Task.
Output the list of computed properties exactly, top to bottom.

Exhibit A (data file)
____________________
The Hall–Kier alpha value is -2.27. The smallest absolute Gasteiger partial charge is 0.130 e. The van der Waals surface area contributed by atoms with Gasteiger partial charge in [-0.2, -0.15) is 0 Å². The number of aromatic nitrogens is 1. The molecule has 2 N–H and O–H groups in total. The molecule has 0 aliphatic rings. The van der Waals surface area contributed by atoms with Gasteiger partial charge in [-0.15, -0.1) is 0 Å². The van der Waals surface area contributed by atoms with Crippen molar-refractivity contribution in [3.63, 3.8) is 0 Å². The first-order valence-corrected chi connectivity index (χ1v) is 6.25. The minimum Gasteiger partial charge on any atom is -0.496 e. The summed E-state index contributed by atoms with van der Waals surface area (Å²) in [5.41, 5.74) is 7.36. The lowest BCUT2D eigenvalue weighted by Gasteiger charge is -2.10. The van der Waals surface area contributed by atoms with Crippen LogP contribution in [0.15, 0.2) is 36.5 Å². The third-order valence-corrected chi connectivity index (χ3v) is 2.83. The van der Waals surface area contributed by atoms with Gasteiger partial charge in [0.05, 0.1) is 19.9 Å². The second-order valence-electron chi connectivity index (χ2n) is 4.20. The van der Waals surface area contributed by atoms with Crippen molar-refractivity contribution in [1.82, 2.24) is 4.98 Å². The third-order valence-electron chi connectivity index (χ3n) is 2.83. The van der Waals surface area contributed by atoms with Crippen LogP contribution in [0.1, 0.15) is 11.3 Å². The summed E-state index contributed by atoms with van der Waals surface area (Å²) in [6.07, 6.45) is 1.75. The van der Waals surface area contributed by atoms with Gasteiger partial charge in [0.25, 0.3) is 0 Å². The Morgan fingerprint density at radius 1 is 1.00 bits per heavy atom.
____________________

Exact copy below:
The Hall–Kier alpha value is -2.27. The smallest absolute Gasteiger partial charge is 0.130 e. The van der Waals surface area contributed by atoms with Gasteiger partial charge in [-0.2, -0.15) is 0 Å². The number of aromatic nitrogens is 1. The molecule has 2 N–H and O–H groups in total. The molecule has 0 aliphatic rings. The van der Waals surface area contributed by atoms with Gasteiger partial charge in [-0.15, -0.1) is 0 Å². The van der Waals surface area contributed by atoms with Crippen molar-refractivity contribution in [3.63, 3.8) is 0 Å². The first-order valence-corrected chi connectivity index (χ1v) is 6.25. The minimum Gasteiger partial charge on any atom is -0.496 e. The summed E-state index contributed by atoms with van der Waals surface area (Å²) in [5.41, 5.74) is 7.36. The lowest BCUT2D eigenvalue weighted by Gasteiger charge is -2.10. The van der Waals surface area contributed by atoms with Crippen LogP contribution in [0.15, 0.2) is 36.5 Å². The third-order valence-corrected chi connectivity index (χ3v) is 2.83. The van der Waals surface area contributed by atoms with Gasteiger partial charge in [0.05, 0.1) is 19.9 Å². The second-order valence-electron chi connectivity index (χ2n) is 4.20. The van der Waals surface area contributed by atoms with Crippen molar-refractivity contribution in [1.82, 2.24) is 4.98 Å². The third-order valence-electron chi connectivity index (χ3n) is 2.83. The van der Waals surface area contributed by atoms with Crippen LogP contribution in [0.1, 0.15) is 11.3 Å². The summed E-state index contributed by atoms with van der Waals surface area (Å²) in [6.07, 6.45) is 1.75. The van der Waals surface area contributed by atoms with Gasteiger partial charge in [0.25, 0.3) is 0 Å². The Morgan fingerprint density at radius 1 is 1.00 bits per heavy atom.